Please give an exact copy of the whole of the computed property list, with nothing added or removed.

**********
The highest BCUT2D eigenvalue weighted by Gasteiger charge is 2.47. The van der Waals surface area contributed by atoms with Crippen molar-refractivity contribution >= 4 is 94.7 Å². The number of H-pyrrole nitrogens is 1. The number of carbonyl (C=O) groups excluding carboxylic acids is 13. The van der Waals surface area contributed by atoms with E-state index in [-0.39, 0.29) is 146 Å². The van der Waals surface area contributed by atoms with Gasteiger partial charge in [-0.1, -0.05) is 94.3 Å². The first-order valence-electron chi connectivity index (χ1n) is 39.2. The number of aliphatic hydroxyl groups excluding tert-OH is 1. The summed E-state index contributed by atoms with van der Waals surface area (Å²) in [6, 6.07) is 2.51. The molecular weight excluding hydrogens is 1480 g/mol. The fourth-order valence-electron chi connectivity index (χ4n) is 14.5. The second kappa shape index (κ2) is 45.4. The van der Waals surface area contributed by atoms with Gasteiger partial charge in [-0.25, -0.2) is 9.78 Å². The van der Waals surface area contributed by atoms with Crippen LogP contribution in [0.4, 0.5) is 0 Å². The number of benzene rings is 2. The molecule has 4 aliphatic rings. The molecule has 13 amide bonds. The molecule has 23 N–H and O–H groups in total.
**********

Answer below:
The highest BCUT2D eigenvalue weighted by Gasteiger charge is 2.47. The van der Waals surface area contributed by atoms with Crippen molar-refractivity contribution >= 4 is 94.7 Å². The number of H-pyrrole nitrogens is 1. The number of carbonyl (C=O) groups excluding carboxylic acids is 13. The van der Waals surface area contributed by atoms with E-state index in [-0.39, 0.29) is 146 Å². The van der Waals surface area contributed by atoms with Gasteiger partial charge in [-0.1, -0.05) is 94.3 Å². The first-order valence-electron chi connectivity index (χ1n) is 39.2. The number of aliphatic hydroxyl groups excluding tert-OH is 1. The summed E-state index contributed by atoms with van der Waals surface area (Å²) in [6, 6.07) is 2.51. The molecular weight excluding hydrogens is 1480 g/mol. The fourth-order valence-electron chi connectivity index (χ4n) is 14.5. The second kappa shape index (κ2) is 45.4. The van der Waals surface area contributed by atoms with Gasteiger partial charge in [-0.25, -0.2) is 9.78 Å². The van der Waals surface area contributed by atoms with Crippen LogP contribution in [0.4, 0.5) is 0 Å². The number of benzene rings is 2. The molecule has 4 aliphatic rings. The molecule has 13 amide bonds. The molecule has 23 N–H and O–H groups in total.